Bassey also produced a six-minute report on Female Genital Mutilation (FGM) to highlight myths and facts about these violations of girls and women’s fundamental human rights. The documentary was gender-inclusive for a nuanced report.
She organised training for Borno Government House’s all-male newsroom with the Commissioner of Women Affairs present where she committed herself as a gender advocate. She collaborated with cohorts of the ReportWomen! Female Reporters’ Leadership Programme (FRLP), Dooshima Abu and Amaka Okoye to organise a training for reporters of The Viewer TV, Abuja. Using her personal story, she motivated her colleagues at crossroads and gave their journey a direction through direct mentorship. Through her training, her colleagues became gender-sensitive, and women-centred stories were told with a better understanding, especially regarding SGBV cases.
Blessing is not relenting in her effort to build a network of gender-sensitive journalists, empower and build the capacity of more journalists to become SGBV specialists, and pass the torch to the next generation of reporters.
For her story project, ‘Women Trade: Sex For Food In Borno IDP Camps’ ‘on Channels TV revealed how women subjected to inhumane situations at various IDP camps in Borno. Some were taken advantage of because of their vulnerability and forced into survival sex for food items to stay alive.
For her leadership project, she put together a workshop focused on training students interested in practising journalism while on campus (Campus Journalism). Although initially designed for students in private universities, the workshop expanded to students of federal tertiary institutions. Designed to mentor students interested in journalism from school to preserve and strengthen the profession, teach resource identification, and develop exceptional story ideas. This ultimately highlighted media opportunities available for campus journalists and maximised the benefits of social media and other media platforms for discovering many untold stories, data reporting and fact-checking. The training was held at Veritas University, Abuja and Afe Babalola University, Ado-Ekiti.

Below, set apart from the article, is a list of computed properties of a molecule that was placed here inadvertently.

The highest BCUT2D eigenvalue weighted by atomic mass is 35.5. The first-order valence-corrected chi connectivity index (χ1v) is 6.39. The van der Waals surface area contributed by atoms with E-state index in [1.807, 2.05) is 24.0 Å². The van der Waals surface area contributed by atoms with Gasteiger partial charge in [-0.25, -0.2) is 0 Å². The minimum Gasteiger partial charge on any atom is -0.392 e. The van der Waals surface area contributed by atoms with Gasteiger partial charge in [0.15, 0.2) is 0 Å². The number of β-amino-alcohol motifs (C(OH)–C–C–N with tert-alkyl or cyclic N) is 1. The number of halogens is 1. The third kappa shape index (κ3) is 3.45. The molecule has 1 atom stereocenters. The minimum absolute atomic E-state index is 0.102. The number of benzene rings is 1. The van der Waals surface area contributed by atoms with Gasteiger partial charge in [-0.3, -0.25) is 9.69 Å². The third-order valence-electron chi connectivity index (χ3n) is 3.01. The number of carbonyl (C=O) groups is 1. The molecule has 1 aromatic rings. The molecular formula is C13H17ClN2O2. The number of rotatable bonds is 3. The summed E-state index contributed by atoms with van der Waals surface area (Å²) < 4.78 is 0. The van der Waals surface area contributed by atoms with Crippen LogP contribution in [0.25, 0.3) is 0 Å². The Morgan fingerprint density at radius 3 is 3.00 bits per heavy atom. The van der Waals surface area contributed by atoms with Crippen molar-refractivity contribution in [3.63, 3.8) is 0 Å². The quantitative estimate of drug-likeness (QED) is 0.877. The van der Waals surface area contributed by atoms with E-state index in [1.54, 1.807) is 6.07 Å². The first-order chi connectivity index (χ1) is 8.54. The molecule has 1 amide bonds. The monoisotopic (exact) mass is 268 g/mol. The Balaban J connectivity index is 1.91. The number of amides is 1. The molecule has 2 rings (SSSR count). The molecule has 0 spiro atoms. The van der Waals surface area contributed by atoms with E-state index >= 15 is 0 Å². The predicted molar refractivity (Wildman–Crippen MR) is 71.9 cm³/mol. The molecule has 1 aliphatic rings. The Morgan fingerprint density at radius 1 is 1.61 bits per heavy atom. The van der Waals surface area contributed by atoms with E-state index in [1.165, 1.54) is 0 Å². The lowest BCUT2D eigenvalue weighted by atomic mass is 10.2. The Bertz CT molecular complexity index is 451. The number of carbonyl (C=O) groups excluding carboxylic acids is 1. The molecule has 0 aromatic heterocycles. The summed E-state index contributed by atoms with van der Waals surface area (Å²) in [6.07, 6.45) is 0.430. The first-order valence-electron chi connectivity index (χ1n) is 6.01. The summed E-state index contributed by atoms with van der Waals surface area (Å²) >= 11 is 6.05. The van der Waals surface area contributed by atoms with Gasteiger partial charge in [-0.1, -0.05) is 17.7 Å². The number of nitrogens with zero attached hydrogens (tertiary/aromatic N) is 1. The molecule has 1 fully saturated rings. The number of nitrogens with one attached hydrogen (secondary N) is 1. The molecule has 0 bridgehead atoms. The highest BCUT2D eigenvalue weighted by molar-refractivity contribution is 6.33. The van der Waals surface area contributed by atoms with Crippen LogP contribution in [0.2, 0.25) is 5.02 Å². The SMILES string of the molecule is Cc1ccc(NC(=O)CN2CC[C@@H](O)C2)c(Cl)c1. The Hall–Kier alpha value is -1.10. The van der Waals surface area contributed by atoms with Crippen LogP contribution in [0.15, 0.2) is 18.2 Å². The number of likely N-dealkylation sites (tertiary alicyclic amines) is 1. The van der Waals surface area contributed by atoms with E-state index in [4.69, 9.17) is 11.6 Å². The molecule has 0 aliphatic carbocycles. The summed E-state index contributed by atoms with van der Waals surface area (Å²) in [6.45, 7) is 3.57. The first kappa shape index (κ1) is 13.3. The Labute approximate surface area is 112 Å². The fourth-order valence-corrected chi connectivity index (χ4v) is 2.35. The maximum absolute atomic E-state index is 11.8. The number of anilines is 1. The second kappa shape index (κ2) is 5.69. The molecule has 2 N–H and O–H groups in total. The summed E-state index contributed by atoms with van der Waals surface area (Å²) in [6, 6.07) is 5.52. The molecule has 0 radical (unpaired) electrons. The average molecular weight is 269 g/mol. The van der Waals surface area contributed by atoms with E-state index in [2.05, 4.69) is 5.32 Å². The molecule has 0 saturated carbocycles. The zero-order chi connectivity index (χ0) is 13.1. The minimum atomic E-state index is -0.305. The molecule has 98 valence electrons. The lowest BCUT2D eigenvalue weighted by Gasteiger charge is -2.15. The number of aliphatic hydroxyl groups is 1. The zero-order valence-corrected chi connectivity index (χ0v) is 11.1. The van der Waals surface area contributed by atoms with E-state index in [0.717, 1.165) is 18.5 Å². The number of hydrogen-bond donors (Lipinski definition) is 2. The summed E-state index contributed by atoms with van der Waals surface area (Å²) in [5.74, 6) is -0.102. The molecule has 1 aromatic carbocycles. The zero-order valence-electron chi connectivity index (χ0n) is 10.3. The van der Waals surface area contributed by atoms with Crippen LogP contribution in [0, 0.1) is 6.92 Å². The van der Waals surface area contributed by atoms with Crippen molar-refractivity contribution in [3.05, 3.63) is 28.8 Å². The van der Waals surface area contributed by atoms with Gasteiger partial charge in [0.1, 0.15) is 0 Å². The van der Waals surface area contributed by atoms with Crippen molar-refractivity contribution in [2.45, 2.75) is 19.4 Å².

Highlights of the training include Kabir Adejumo, an assistant investigations editor at HumAngle and Director of Campus Press Hub, who educated participants on the basics of campus journalism. Taiwo Adebulu, head of the fact-check desk at The Cable, delivered a presentation on how to fact-check and write impact-driven stories. Femi Owolabi taught participants how to pitch to news platforms for grants to do impact stories while Lekan Otufodunrin, Executive Director, Media Career Development Network highlighted career paths in the media profession.
The success of the leadership project brought about invitations from student unions in three universities to help train their campus journalists. An online community was launched to maintain mentorship with Veritas university and ABUAD as she continued to push for more university students to become campus journalists.
For her story project, she investigated the mistreatment of pregnant inmates, with Kemisola Ogunniyi, a civilian who was arrested for allegedly taking part in the #EndSARS protest in 2020 and later giving birth to a boy in June 2021 being the case study.
She wrote ‘Maltreated And Neglected: The Plight Of Pregnant Women In Nigerian Prisons’ . This piece focused on how the rights of female inmates were violated and subjected to verbal abuses leading to mental and psychological torture.